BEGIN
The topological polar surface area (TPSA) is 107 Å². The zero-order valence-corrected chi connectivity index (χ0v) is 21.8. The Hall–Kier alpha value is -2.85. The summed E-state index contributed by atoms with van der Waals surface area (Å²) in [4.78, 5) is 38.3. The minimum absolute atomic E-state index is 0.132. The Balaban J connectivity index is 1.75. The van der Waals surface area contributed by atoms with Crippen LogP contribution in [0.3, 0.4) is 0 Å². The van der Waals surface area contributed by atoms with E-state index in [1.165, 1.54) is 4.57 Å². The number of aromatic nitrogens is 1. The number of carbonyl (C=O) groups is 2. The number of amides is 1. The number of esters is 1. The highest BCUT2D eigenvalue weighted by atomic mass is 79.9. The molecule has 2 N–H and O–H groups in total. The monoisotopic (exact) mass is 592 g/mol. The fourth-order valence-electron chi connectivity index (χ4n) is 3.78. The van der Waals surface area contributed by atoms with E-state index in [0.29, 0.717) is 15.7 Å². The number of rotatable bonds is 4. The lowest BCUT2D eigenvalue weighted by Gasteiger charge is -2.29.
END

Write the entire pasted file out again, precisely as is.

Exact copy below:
The topological polar surface area (TPSA) is 107 Å². The zero-order valence-corrected chi connectivity index (χ0v) is 21.8. The Hall–Kier alpha value is -2.85. The summed E-state index contributed by atoms with van der Waals surface area (Å²) in [4.78, 5) is 38.3. The minimum absolute atomic E-state index is 0.132. The Balaban J connectivity index is 1.75. The van der Waals surface area contributed by atoms with Crippen LogP contribution in [0.3, 0.4) is 0 Å². The van der Waals surface area contributed by atoms with E-state index in [1.165, 1.54) is 4.57 Å². The number of aromatic nitrogens is 1. The number of carbonyl (C=O) groups is 2. The number of amides is 1. The number of esters is 1. The highest BCUT2D eigenvalue weighted by atomic mass is 79.9. The molecule has 2 N–H and O–H groups in total. The monoisotopic (exact) mass is 592 g/mol. The fourth-order valence-electron chi connectivity index (χ4n) is 3.78. The van der Waals surface area contributed by atoms with E-state index in [0.29, 0.717) is 15.7 Å². The number of rotatable bonds is 4. The lowest BCUT2D eigenvalue weighted by Gasteiger charge is -2.29.